Perhaps this is stating the obvious when speaking of anything wrought by Miuccia Prada, but Prada Spring 2013 was pretty weird. The clothes were a late 60s-Japense geisha mashup that often worked quite well, but hardly anyone who watched the livestream even noticed them, distracted instead by what appeared to be (and actually were, it was confirmed later) leather toe socks paired with almost every footwear look.
Fashion and Art
In case you just can’t get enough of Infinitely Kusama, Louis Vuitton‘s capsule collection in collaboration with Japanese modern artist and polka dot enthusiast Yayoi Kusama, you’ll soon have even more ways to shop. Not only will customized windows roll out to Louis Vuitton boutiques across the globe, with the Kusama collection available in all of Vuitton’s 463 boutiques, but LV will also open up a handful of Kusama-only pop-up shops.
Louis Vuitton may have pioneered the idea, but now handbags designers collaborating with high-profile artists is all the rage. Everyone from Dior to Coach has given it a shot, and in the case of Coach, it seems as though the company has judged such collaborations to be a roaring success. Fresh off of a much-loved menswear teamup with Hugo Guinness, the American handbag company has tapped New York artist James Nares to lend his prints to a collection of totes that will debut a week from today.
Coach x James Nares will feature the artist’s signature waves, which he paints on huge canvasses while hanging from a harness above them. Coach has translated those pieces into a set of six tote bags, each of which will be made in limited editions of 175. The leather-trimmed canvas totes will retail for $798 when they hit Coach stores and Coach.com on April 20. Check with your local store to see if they’ll be receiving pieces from the collection, or better yet, sign up for notification of the bags’ arrival at Coach.com. More images of the collection after the jump. (more…)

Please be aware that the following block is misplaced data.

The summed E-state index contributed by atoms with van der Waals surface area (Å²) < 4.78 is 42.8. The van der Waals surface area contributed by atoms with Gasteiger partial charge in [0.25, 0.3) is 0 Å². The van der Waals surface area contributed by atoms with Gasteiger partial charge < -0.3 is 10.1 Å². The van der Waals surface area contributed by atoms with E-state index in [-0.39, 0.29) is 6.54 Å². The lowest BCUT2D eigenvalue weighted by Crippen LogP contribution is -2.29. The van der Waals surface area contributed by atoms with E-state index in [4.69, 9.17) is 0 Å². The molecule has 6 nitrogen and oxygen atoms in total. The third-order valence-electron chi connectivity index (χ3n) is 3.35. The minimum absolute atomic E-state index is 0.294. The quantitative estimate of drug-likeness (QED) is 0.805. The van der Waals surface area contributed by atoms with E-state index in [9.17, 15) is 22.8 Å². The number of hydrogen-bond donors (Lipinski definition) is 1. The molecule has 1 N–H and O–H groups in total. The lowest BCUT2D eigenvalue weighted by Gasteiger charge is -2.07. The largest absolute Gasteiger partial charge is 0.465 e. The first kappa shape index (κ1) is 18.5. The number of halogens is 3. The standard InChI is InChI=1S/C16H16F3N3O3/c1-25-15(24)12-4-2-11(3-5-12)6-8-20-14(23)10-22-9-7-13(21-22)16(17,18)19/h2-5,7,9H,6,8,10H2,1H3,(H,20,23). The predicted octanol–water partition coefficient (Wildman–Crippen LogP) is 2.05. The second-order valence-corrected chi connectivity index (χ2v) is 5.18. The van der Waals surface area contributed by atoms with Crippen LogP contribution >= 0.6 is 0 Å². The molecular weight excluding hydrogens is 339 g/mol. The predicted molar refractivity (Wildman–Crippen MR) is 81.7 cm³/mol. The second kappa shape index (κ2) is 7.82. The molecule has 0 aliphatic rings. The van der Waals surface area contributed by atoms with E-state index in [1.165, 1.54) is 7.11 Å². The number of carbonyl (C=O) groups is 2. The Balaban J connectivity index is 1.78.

Louis Vuitton lovers have been in luck lately. Perhaps no other fashion brand in the world is more willing to throw open its archives and allow others to examine its DNA, whether it be a retrospective on historical travel pieces or a rumination on the contemporary work of Marc Jacobs. At Le Arts Decoratifs in Paris, both can now be seen simultaneously in the Louis Vuitton-Marc Jacobs exhibit, open to the public until September 16.
The show examines the relationship between Louis Vuitton, the trailblazing trunk-maker of the late 1800s, and Marc Jacobs, the one-time enfant terrible of the New York fashion world turned pop-art impresario at Vuitton since his hire in 1997. The resulting exhibit is a jarring juxtaposition of vintage charm and modern flash; 150-year-old French gowns next to futuristic latex nurse’s uniforms, Vuitton’s original monogram trunk next to candy-colored handbags displayed like actual candy. Can’t make it to Paris this summer? We have some images of the exhibit from Women’s Wear Daily for your enjoyment after the jump. (more…)
Many brands have tried out the designer-artists collaboration, but only Louis Vuitton has it down to a science (and an extremely profitable one at that). Even casual fashion watchers know the names of the artists that Vuitton has brought on – Stephen Sprouse, anyone? Takashi Murakami, does that ring a bell? Vuitton announced earlier this week that it’s about to make another artist a household fashion name – Yayoi Kusama, an 82-year-old Japanese visual artist known for her love of dots.